The characteristics of pain and dysesthesia in patients with diabetic polyneuropathy.
Gylfadottir SS., Itani M., Kristensen AG., Karlsson P., Krøigård T., Bennett DL., Tankisi H., Andersen NT., Jensen TS., Sindrup SH., Finnerup NB.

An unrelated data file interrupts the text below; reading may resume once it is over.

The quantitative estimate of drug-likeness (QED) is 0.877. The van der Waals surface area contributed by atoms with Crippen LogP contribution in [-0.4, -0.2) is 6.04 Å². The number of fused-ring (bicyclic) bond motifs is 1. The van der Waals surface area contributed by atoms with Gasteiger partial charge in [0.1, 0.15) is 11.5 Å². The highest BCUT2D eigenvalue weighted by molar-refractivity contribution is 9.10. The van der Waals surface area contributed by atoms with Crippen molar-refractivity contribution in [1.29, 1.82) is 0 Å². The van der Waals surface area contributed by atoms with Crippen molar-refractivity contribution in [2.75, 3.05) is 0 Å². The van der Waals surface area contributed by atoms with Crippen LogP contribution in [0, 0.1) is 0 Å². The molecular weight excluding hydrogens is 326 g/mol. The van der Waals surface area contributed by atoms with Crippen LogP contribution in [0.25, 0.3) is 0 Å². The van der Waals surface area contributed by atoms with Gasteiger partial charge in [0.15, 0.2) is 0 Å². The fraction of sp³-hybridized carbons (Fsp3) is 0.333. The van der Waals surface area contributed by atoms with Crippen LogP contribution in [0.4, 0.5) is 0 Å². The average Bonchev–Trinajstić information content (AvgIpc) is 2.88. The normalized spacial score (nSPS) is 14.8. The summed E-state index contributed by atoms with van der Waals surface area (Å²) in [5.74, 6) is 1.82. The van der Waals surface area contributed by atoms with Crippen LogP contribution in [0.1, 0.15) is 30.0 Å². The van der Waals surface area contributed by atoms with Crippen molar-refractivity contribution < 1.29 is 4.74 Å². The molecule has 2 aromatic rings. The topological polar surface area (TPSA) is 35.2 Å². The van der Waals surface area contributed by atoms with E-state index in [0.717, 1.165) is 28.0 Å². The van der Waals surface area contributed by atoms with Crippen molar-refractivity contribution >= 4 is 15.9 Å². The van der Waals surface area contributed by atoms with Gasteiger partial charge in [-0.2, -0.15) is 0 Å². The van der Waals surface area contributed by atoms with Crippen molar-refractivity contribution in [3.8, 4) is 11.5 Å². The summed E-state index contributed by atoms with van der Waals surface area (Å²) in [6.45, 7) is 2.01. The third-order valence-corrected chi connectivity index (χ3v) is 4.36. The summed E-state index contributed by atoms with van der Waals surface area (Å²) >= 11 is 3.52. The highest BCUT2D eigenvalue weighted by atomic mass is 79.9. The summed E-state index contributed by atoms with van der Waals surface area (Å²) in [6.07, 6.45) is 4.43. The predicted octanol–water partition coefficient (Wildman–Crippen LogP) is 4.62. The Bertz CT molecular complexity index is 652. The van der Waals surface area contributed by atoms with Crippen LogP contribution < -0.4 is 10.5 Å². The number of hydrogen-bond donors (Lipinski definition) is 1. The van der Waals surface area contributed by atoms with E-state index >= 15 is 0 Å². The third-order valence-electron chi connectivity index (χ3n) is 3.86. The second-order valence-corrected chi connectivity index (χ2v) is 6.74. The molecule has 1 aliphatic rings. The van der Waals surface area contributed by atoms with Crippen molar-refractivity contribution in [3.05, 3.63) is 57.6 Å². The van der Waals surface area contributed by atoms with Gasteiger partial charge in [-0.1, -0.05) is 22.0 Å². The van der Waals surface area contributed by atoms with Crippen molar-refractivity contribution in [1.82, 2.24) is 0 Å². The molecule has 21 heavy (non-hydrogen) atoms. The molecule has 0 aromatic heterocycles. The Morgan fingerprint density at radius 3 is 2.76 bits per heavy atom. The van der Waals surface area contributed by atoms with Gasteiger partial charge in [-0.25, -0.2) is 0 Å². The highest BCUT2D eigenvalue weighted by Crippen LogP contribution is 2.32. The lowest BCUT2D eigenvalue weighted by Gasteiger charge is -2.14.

INTRODUCTION/AIMS: Patients with diabetic polyneuropathy (DPN) may experience paresthesia, dysesthesia, and pain. We aimed to characterize the predictors, symptoms, somatosensory profile, neuropathy severity, and impact of painful DPN and dysesthetic DPN. METHODS: This study was a cross-sectional study of type 2 diabetes patients with confirmed DPN, diagnosed using widely accepted methods including a clinical examination, skin biopsy, and nerve conduction studies. FINDINGS: Of 126 patients with confirmed DPN, 52 had DPN without pain or dysesthesia, 21 had dysesthetic DPN, and 53 painful DPN. Patients with painful DPN were less physically active and suffered from more pain elsewhere than in the feet compared to patients with DPN without pain. Patients with painful DPN had the largest loss of small and large sensory fiber function, and there was a gradient of larger spatial distribution of sensory loss from DPN without dysesthesia/pain to dysesthetic DPN and to painful DPN. This could indicate that patients with dysesthesia had more severe neuropathy than patients without dysesthesia but less than patients with painful DPN. Patients with dysesthetic and painful DPN had higher symptom scores for depression and fatigue than those without dysesthesia/pain with no difference between dysesthetic and painful DPN. CONCLUSIONS: There was a gradient of increasing sensory loss from DPN without dysesthesia/pain to dysesthetic DPN and to painful DPN. Pain and dysesthesia are common in DPN and both interfere with daily life. It is therefore important to consider dysesthesia when diagnosing and treating patients with neuropathy.